With previews commencing on Wednesday 21 August, the New Theatre of Newtown are staging the Australian premiere of Jerusalem, an ambitious production that, when original staged in London, included a range of live animals including chickens and a tortoise, and a caravan on stage. It is especially noteworthy for an independent theatre company to be the first to bring this work to Australia given the play’s international success in recent years. TheatrePeople spoke with Director Helen Tonkin about bringing this piece to the stage in Australia.
For those unfamiliar, Jerusalem is a British play with an impressive, if brief, history. Written by award-winning playwright Jez Butterworth, it opened in 2009 in London’s Royal Court Theatre to such high acclaim that it went on to run for 12 weeks on the West End’s Apollo Theatre. From there it moved to Broadway in 2011, opening in April at the Music Box Theatre for nearly 5 months during which time it earned a Tony Award nomination for Best Play. The play then returned to the West End for three and a half months into early 2012.
In all of these productions, the lead role of Johnny ‘Rooster’ Byron was played by English actor Mark Rylance, who was awarded both the Olivier Award for Best Actor, and the 2011 Tony Award for Best Performance in a Leading Role. The play tells the story of Johnny ‘Rooster’ Byron, who is being evicted from his tiny village in Wiltshire in rural England in order to make-way for a new commercial development.
Tonkin believes that a large part of the play's success in England and the U.S. is that audiences can relate to the play’s somewhat nostalgic sentiment that is contrasted with the sanitisation of the modern world that sees nature replace with parking lots and CCTV cameras on every corner. The characters, an anarchic, rowdy group of rebels and fringe dwellers, have a strong sense of community that is genuinely supportive, and who rail against the nanny-state that denies individuals a lot of their freedom ‘for their own safety’. Rooster’s rebellious nature seems to have struck a chord with international audiences, and Tonkin believes that these characters and themes will resonate with an Australian audience just as strongly.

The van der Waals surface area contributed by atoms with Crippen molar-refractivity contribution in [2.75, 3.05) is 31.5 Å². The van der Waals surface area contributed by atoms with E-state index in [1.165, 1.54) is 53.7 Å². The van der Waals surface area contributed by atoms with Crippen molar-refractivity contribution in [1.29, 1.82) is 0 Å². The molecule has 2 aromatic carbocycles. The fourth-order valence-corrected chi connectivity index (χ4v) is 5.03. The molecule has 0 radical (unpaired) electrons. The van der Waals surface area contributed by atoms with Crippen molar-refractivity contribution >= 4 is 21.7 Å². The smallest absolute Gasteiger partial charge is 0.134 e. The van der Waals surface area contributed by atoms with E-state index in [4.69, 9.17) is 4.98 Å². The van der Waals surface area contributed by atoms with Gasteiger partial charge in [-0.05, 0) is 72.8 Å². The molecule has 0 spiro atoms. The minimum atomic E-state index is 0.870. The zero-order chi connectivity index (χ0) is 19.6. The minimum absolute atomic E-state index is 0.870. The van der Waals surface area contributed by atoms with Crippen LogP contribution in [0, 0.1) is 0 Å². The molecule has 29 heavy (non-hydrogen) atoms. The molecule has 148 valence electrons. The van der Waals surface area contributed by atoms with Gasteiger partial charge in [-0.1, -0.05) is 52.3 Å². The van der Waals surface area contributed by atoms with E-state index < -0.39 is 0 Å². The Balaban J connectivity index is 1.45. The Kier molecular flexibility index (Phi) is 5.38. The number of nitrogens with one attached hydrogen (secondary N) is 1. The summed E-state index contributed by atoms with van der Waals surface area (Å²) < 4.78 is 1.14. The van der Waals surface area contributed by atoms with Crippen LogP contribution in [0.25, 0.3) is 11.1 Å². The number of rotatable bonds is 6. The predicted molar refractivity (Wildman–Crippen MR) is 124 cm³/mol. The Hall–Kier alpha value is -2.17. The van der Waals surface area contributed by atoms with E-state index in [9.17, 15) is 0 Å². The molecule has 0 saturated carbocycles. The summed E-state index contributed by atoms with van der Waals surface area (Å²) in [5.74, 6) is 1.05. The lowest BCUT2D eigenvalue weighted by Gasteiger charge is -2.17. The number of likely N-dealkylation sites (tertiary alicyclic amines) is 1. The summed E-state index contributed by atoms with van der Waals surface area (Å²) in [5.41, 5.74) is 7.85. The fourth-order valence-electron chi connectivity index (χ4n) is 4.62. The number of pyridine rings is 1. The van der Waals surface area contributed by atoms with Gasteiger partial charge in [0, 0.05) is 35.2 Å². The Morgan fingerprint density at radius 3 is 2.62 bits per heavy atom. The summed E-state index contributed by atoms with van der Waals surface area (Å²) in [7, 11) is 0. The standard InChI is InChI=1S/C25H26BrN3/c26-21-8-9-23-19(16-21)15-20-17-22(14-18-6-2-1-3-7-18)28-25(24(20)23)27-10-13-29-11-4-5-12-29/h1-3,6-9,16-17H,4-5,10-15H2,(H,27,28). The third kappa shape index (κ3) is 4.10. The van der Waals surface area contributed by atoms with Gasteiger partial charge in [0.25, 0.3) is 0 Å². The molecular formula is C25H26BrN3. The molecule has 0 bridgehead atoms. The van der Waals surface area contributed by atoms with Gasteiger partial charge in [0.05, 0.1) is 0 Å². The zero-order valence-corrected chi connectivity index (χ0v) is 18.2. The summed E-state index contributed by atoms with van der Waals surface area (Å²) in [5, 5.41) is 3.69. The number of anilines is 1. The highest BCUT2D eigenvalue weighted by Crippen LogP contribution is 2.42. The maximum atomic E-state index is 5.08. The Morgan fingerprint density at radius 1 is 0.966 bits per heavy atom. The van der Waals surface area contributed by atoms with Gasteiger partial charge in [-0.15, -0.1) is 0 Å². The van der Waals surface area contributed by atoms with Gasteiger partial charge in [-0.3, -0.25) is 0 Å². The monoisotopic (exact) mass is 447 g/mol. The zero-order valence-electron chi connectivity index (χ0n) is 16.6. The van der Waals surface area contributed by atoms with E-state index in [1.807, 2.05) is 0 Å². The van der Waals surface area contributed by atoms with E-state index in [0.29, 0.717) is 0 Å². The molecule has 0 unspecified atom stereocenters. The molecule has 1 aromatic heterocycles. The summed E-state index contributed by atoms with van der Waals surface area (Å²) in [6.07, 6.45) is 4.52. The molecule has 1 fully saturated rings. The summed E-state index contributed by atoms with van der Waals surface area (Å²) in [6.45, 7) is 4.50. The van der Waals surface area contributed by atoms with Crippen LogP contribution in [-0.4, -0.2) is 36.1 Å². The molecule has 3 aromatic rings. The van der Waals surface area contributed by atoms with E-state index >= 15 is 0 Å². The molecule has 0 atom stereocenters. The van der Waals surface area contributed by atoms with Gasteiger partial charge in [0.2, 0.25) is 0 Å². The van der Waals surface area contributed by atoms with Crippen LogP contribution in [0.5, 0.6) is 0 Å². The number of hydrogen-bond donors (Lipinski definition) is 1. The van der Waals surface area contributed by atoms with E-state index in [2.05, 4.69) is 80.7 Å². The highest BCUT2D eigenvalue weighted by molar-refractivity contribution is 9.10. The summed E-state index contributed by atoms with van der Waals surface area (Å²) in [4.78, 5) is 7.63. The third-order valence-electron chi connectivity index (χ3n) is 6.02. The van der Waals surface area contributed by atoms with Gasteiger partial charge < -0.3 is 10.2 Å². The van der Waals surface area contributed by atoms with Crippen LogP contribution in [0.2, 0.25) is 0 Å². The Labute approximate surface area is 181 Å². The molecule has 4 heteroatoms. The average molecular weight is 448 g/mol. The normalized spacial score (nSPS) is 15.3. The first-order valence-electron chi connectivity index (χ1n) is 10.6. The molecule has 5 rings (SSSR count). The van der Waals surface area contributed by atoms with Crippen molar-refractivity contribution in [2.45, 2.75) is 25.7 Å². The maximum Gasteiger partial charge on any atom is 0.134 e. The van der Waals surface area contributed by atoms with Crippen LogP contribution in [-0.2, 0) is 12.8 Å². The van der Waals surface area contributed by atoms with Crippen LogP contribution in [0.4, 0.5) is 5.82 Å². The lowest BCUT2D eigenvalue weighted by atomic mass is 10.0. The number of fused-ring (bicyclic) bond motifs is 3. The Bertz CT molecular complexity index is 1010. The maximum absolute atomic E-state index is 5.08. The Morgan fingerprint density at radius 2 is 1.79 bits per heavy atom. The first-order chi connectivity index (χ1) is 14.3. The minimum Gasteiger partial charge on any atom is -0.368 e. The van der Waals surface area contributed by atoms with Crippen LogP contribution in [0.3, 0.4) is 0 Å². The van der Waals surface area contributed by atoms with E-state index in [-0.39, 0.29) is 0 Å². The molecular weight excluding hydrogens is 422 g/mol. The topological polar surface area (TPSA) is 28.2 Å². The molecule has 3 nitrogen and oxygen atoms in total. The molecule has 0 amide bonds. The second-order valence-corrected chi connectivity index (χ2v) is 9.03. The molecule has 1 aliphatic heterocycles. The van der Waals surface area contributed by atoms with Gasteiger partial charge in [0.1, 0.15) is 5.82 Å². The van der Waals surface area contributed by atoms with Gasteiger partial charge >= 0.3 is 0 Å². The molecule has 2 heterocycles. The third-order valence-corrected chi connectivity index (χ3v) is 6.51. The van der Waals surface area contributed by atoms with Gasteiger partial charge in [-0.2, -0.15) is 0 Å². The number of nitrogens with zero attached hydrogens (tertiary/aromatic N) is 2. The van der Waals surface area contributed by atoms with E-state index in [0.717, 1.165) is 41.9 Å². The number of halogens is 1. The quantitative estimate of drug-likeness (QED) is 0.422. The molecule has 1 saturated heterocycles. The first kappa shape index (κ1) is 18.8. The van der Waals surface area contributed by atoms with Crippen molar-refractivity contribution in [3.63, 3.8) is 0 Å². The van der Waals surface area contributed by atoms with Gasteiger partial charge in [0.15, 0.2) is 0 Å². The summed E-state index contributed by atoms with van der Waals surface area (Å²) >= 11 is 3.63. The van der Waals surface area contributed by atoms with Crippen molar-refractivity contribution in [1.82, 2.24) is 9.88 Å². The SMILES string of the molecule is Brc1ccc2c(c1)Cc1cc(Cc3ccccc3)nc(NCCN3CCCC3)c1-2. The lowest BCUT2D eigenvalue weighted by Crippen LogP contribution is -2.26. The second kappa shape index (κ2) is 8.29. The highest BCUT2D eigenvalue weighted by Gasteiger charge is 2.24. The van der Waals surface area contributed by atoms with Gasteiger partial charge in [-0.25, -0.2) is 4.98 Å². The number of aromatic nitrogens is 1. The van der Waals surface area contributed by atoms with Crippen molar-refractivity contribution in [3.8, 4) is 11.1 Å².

The lead character, ‘Rooster’ Byron, is a bit of a Robin Hood character and is a fiercely loyal Englishman who revels in the mythology of English folklore, talking of legendary English figures such as King Arthur, and about many of his own ancestors buried around the English countryside. The action of the play also occurs on St. Georges Day, an auspicious day for any Englishman.
Tonkin is full of praise for Nicholas Eadie, the actor taking on the mammoth role of Rooster. She describes his ability to adopt the role as like ‘a duck to water’, and acknowledges the challenge of taking on a role which had been described by critics as ‘the role of the century’. All of the cast have been working hard on adopting the rural West-Country English accent, and Tonkin, an English native herself, is excited by the efforts of the large cast of 16 actors in bringing it all together.
The cast, says Tonkin, do such a wonderful job of bringing the characters to life that when the play ends there’s a sense of sadness about having to leave them behind. She describes the experience of watching Jerusalem, a three-act play with 2 intervals, as being like reading a novel that lets you get close to the characters and makes them feel like friends that you don’t want to walk away from.
When asked about her motivations for undertaking on such a challenging production as Jerusalem, the first thing on her list is a love of the work of Jez Butterworth. Tonkin has previously directed Butterworth’s The Night Heron in Australia, a fact which she partially credits for the New Theatre being able to secure the rights for Jerusalem to begin with. The rights holders wanted some details on the proposed production crew before agreeing to the production.
Tonkin doesn’t understand why professional companies haven’t taken up the opportunity to produce an exciting production with such international acclaim as Jerusalem – she mentions that when the play returned to London in 2011 people were camping on the streets in order to purchase tickets – but she’s glad they haven’t and that the opportunity has fallen to her to bring to life a play that she loves.
Jerusalem opens at the New Theatre on Wednesday 21st August and runs until 14 September. For more information and booking details, visit the New Theatre website.
Photographs © Anna Chase